In the coming week, the Senate will be voting on S.510, the so-called Food Safety Modernization Act, a bill that will provide sweeping new powers to the FDA to regulate farmers. In the wake of the recent egg recall, as well as previous problems with spinach, tomatoes, peppers and peanuts, it makes sense to put tighter controls in place. But while most of these outbreaks have originated at large scale farming operations, the FDA has in the past, shown a penchant for scrutinizing small farmers to the point of harassment, while leaving the big boys pretty much on their own.
I’ll tell you one thing. I always get a little nervous when I see the word “modernization” in a bill before Congress. Not because I am a Luddite, I’m not. But rather because a number of bills carrying this description have been put forward by industry, as an attempt to get away from those “old-fashioned” regulations that have required a certain level of accountability rather than simply letting them run roughshod over an unsuspecting public.
This is part of a growing trend of corporate influence and money spilling over into the government agencies that are supposed to be overseeing them. In the past two years, we have seen this play out disastrously, first on Wall St. and then in the Gulf of Mexico.
The FDA has a similar history of cozy relationships with the very powerful food and drug industries. In the past, they have shown a pronounced bias in their enforcement procedures, going after small farmers aggressively for minor infractions while letting huge corporations off the hook for misconduct that have in some cases led to hundreds of deaths. One particularly egregious example of this was the L-tryptophan EMS tragedy in the late eighties, in which it was revealed that FDA insiders actively covered-up evidence linking the outbreak with genetically modified bacteria used in the production of this drug. They did this in order to protect the nascent biotech industry, to which several of these individuals had financial ties. This whole story is revealed in Jeffrey Smith’s book Seeds of Deception, which I recommend. There is a familiar pattern here and one that is putting every American at risk.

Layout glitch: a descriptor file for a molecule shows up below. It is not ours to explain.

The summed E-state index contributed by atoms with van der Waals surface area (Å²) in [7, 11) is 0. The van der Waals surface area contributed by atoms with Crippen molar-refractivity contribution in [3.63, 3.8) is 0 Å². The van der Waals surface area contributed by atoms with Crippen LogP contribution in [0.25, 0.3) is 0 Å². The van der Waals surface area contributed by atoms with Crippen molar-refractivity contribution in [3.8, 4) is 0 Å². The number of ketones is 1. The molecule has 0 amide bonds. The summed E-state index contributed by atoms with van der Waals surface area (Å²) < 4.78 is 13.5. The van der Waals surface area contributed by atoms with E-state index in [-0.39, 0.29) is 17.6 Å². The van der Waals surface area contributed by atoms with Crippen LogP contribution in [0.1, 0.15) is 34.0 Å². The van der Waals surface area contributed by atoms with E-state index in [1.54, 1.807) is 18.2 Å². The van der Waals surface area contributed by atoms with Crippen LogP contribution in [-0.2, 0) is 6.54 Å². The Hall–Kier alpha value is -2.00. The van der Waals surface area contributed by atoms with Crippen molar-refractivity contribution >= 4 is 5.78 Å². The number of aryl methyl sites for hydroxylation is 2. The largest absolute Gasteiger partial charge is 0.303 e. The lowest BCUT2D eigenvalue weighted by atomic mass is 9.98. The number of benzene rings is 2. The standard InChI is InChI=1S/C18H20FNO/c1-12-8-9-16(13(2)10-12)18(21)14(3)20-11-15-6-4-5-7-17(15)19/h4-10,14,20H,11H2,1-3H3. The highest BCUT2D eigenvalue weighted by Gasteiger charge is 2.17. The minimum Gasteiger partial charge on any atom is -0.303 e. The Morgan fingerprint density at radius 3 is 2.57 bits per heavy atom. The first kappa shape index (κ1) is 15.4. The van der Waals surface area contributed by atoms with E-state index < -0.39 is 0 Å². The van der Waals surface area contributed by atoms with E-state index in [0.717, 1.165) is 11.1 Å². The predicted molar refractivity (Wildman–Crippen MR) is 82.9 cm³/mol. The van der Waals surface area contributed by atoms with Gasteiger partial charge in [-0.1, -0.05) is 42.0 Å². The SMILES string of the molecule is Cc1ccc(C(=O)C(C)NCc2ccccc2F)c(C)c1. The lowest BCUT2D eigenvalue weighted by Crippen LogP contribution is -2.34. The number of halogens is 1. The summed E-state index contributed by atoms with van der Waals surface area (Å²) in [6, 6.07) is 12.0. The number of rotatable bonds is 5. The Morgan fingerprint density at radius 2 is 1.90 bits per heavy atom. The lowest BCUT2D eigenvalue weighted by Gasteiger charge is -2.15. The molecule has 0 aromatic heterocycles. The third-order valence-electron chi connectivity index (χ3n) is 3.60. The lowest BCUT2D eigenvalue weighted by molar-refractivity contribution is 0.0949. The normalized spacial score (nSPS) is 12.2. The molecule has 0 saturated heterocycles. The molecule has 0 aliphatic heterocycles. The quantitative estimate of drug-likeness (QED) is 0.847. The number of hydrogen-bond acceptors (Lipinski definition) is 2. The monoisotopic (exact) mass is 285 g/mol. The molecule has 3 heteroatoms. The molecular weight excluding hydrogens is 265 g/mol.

That being said, people are nervous after the recent food scares on everything from eggs, to tomatoes and spinach, not to mention Mad Cow disease. It is an entirely appropriate role for the government to play in our society to oversee commercial interests to ensure the well-being of the people and the land. Still, looking at the facts, most of these food crises originated in large scale industrial operations. If the FDA intends to focus most of its efforts on small farmers, squeezing out the competition for their friends in agri-business and in the process, eliminating any alternative for those of us who are, frankly, afraid of what some of the large scale industrial farming operations are putting out there, then it really won’t help at all. Between the unsafe, overcrowded conditions, the grotesque manipulations of animals, the excessive use of pesticides, herbicides, and fertilizers, the proliferation of dangerous, inadequately tested genetically modified foods, and the development of plant varieties optimized for shelf life and transportability rather than nutrition, there is a lot to be concerned about.
As Tom Philpott, of Grist, says, “Today, thousands of small farms and food purveyors are building out alternative food systems rooted in community development and ecological sustainability, not just profit. … they are economically fragile, as they (unlike the dominant food system) operate without government support or subsidy.”